Master of Arts in Liberal Studies (MALS) - Committee Testimonials
Click on the name above to go directly to the testimonial from that individual.
Director Testimonial (for creative writing projects):
In my experience, the most successful final projects don’t necessarily come from the most “inherently brilliant” students (or the students who believe a state of inherent brilliance really exists). The very best projects come from the students who are ready to roll their sleeves up and revise, revise, revise. As a director, I’ve read manuscripts 3, 4, 5 times throughout the course of a semester or two. Those manuscripts evolve dramatically each time, as they should. The final project will ideally look very little like the first draft.
A project that has evolved and changed over many drafts is successful because it illustrates that the student has evolved and changed throughout the process as well. If a writer and project remain static from start to finish, on some basic level, I start to wonder: What’s the point of this exercise?
I expect the students I direct to continually rethink and retool their larger vision of the work. This may include rethinking: basic organizing principles (perhaps your last scene is really your first), genre (maybe a thinly veiled “fictional” account of real events would be better as a memoir), sentence-level language (is every single word helping to tell your story in the most vivid way possible?), and many other factors like setting description, dialogue, background research, etc.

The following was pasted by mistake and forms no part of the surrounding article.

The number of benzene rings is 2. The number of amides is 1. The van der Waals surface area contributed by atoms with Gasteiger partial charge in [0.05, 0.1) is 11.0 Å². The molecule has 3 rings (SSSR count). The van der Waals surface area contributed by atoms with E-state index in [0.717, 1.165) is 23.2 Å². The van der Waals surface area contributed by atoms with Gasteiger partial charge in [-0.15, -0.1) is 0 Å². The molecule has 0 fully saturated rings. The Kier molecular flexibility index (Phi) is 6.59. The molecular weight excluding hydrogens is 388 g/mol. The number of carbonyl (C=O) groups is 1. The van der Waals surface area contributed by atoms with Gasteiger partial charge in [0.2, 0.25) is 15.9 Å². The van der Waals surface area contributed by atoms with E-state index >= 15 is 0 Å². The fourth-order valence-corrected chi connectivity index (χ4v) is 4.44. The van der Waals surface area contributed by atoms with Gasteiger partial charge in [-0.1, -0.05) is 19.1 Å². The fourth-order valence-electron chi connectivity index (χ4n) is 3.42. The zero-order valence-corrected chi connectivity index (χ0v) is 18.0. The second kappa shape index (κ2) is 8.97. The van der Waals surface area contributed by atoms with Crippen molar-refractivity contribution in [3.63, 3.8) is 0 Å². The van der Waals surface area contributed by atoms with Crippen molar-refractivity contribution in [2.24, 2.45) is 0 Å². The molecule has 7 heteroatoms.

One final note: Obviously, the pay for serving on a final project committee is not the reason we do it. Instead, for me, directing final projects rejuvenates my love of creative writing and reminds me of how important it is to continually evolve and change as a writer. Often, when editing a student’s final project, I am reminded of how to tackle the issues currently holding me back in my own writing.
Reader Testimonial (for creative writing projects):
As a reader, I have found that the best way to help is to let the student utilize you how they see fit and to share with them early on that you can provide as little or as much feedback as they desire. Some students want as much feedback from all committee members as possible from the very beginning. Others feel overwhelmed by having too many voices chiming in early on and would prefer to hear your thoughts closer to the end of the process.
I also think the reader’s approach should be different from the director’s. The director will be looking at the manuscript with a fine-tooth comb and there’s potential for the director to become extremely close to the manuscript after reading so many iterations of it. This is where the reader can come in a little later in the process and provide some much-needed “big picture” comments that will help propel future revisions.
It’s important to note that a GLS final project evolves quite a bit before the student defends it, but the manuscript is not done at that point. By providing overarching suggestions on a student’s final project, the reader can be instrumental in helping the student regroup and tackle more revisions post-defense. I want my students to leave the GLS program with more work to do, whether it’s a continuation of their final project or perhaps a sister project or new venture.
I find that most of my GLS students are life-long learners, and they are so rewarding to teach because they are eager to do additional reading, writing, and work that isn’t required. In that vein, I always try to remember that the GLS program and the final project process are just the very beginning of their academic work and exploration
I’ve had the pleasure of working on many final projects, and I find it to be one of the more rewarding aspects of my role as Assistant Director of the program. I’ve worked with students on both creative and scholarly projects, and each has its own unique rewards.